Concorde...Suggestions for modifications....
As in the war, fighting aircraft protected their fuel tanks with a layer of rubber mounted on the inside of all the surfaces of the tanks, thus when bullets pierced the tanks, the rubber allowed the bullets through but then sealed the holes behind them, thus preventing fuel from pouring out.
With Concorde, apparently most of the recorded piercings through the wings have been caused by small pieces of metal, bits of undercarriage etc. As the risk of tyre blowouts is ever present, what is needed is to significantly improve the fuel tanks ability to withstand the flying debris (or bullets) caused by the blowouts.
Tests need to be carried out to determine what thickness and type of rubber is required to perform this task. If the density of the rubber can be designed to match the density of the fuel (O.792), then installation would displace some fuel but should not significantly alter the C of G and balance calculations. It may be possible to replace the lost fuel by using the permitted maximum of overfill, or in the event a small loss of range might be the price that has to be paid for the necessary increased safety margin.
It would probably be the best policy to protect all the fuel tanks with a rubber base, as in the event we want the maximum margin of safety, and some debris piercing tanks 9 or 10 could still produce a disaster especially using the Murphy's law argument (ie: if you spend a fortune protecting most of the tanks in the area of perceived maximum danger then the next accident would be caused by something piercing the tanks you didn't protect) and let's face it, Concorde could not survive another major accident.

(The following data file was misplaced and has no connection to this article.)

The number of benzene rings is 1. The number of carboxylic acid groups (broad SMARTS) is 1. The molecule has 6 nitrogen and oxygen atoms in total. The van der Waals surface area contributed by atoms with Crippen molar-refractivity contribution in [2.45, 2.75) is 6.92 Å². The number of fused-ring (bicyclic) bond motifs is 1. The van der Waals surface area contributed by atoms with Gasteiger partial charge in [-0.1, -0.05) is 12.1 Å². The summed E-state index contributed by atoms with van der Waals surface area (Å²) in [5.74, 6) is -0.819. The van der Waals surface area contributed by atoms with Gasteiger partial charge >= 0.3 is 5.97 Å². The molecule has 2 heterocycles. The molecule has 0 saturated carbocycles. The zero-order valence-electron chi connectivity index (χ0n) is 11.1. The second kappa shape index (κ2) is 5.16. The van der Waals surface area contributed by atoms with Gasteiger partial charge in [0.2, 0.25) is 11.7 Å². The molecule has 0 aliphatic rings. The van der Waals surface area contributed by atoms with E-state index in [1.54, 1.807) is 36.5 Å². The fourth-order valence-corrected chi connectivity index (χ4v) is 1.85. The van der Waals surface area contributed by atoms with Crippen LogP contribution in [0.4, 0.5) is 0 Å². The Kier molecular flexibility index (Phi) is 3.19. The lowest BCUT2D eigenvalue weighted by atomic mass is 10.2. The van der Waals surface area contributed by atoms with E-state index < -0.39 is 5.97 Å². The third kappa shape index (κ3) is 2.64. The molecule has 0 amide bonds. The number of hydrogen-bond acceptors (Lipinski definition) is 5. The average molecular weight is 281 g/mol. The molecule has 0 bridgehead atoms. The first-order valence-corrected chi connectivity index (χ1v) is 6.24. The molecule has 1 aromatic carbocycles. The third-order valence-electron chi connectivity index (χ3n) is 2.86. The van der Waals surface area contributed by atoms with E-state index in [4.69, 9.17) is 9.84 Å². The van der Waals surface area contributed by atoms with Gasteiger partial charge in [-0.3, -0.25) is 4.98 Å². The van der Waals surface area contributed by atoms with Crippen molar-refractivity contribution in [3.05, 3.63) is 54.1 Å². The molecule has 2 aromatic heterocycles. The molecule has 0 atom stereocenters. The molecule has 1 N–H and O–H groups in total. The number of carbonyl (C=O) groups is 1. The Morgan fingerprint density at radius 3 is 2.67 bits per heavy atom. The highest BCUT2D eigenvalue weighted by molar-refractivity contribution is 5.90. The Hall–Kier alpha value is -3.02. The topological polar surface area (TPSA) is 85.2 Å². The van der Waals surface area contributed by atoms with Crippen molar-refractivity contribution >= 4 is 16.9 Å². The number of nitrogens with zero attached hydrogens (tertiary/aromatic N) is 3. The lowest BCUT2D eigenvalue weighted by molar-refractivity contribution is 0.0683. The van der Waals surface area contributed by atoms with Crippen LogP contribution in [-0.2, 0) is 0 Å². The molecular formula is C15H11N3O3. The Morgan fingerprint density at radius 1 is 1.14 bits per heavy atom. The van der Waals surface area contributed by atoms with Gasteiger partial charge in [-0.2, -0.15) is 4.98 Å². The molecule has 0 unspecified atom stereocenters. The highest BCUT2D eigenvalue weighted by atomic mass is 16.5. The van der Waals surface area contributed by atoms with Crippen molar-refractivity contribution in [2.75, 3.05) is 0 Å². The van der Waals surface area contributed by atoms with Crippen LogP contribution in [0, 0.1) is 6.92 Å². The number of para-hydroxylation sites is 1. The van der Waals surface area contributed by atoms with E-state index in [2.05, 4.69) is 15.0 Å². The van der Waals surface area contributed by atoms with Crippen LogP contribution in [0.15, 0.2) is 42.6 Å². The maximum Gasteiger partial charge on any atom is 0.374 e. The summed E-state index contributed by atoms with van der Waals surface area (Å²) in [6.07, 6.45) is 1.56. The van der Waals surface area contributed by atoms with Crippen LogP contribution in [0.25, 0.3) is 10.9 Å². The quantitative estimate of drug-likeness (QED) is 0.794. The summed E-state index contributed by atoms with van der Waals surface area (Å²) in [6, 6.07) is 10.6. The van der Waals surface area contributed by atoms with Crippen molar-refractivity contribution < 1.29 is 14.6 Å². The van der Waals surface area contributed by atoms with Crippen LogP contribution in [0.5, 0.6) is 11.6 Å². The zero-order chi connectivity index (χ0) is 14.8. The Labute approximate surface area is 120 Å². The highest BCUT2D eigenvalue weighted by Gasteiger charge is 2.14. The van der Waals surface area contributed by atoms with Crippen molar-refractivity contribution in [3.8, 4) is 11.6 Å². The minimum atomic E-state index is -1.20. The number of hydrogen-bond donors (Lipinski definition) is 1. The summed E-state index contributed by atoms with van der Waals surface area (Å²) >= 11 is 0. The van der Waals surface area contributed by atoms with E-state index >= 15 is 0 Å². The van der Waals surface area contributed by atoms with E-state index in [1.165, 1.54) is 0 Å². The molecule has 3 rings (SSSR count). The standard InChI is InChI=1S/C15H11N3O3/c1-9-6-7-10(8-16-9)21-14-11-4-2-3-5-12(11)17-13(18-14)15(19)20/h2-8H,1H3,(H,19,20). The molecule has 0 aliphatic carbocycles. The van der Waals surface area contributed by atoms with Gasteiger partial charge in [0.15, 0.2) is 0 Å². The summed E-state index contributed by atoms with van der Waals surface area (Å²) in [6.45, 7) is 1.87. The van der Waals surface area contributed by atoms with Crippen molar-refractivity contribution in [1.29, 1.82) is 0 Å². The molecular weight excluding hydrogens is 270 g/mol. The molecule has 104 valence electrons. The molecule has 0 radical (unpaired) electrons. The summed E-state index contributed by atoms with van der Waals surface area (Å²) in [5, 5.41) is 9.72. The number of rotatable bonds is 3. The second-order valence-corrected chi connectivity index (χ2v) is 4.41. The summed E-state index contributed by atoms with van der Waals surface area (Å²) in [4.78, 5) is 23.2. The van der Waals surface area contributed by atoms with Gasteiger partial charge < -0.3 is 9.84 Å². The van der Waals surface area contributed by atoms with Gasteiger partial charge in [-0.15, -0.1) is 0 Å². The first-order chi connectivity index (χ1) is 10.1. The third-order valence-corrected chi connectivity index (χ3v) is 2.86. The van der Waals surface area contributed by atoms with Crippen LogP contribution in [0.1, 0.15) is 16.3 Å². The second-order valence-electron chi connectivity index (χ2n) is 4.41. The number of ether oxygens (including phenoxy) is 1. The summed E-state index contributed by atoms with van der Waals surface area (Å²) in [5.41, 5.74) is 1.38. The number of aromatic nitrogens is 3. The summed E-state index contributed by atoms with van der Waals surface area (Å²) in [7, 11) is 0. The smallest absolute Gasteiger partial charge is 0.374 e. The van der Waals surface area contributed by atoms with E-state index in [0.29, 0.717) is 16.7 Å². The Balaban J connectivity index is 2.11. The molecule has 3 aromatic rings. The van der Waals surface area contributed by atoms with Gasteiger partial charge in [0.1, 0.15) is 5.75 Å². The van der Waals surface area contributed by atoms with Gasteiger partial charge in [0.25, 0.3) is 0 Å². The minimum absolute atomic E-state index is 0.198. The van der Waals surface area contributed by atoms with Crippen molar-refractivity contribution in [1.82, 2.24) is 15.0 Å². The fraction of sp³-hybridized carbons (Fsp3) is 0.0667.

It might also be sensible to provide some additional (rubber) side protection for tanks 2, 3 and possibly 6 and 7 with maybe the inner sides of tanks 5a and 7a and the rear sides of 5 and 8 protected also.
Suggested Testing Conditions:
Test rigs need to be set up with tanks of the same type as used in Concorde, with the same panels underneath, ie: the same conditions as on the Concorde wing. Different types and thickness of rubber should be tested using a 12 bore shotgun (with the choke barrel which concentrates the pellets in a small area), the gunshot would be the best representation of the flying debris that might come from a tyre explosion, the gun should be fired from a distance of approx. 3 to 4 feet, this will be quite a severe test. One would be looking for the rubber to provide an almost perfect seal after the pellets from the shotgun had pierced through the aircraft skin and also the metal of the fuel tank. The fluid in the test tanks should be representative of kerosene in its fluidity and density.
The tests should be filmed (I can do this for you if you like!!), and the evidence submitted to the CAA to improve the chances that they will accept there has been a significant improvement in safety. It might also be worth releasing the tests to the media at some point, to demonstrate the improvements for all to see.
The modifications will involve substantial investment in both time and money, but hopefully should see all the Concorde's take to the skies again for the remainder of their natural lives.
Any feedback regarding this 25 th Sept 2000 article to: firstname.lastname@example.org
Note added 28 th June 2001:
Gordon Roxburgh's excellent Concorde site outlines the history and all the current events involving the 'Return to Flight' of the world's only supersonic passenger transport fleet.
Malcolm landing Yak52 at Sywell: 3.6MB Mpeg clip
One of the important things when flying a Yak is not to let any possible spin that may suddenly develop get out of control !
Concorde, one of the greatest technological achievements in aviation history, has made good money for BA over the years and when you look at the original cost to the British and French taxpayer there is no doubt to whom the aircraft belong !
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We need to get a global campaign going to get Concorde G BOAF flying before Filton Airfield is redeveloped
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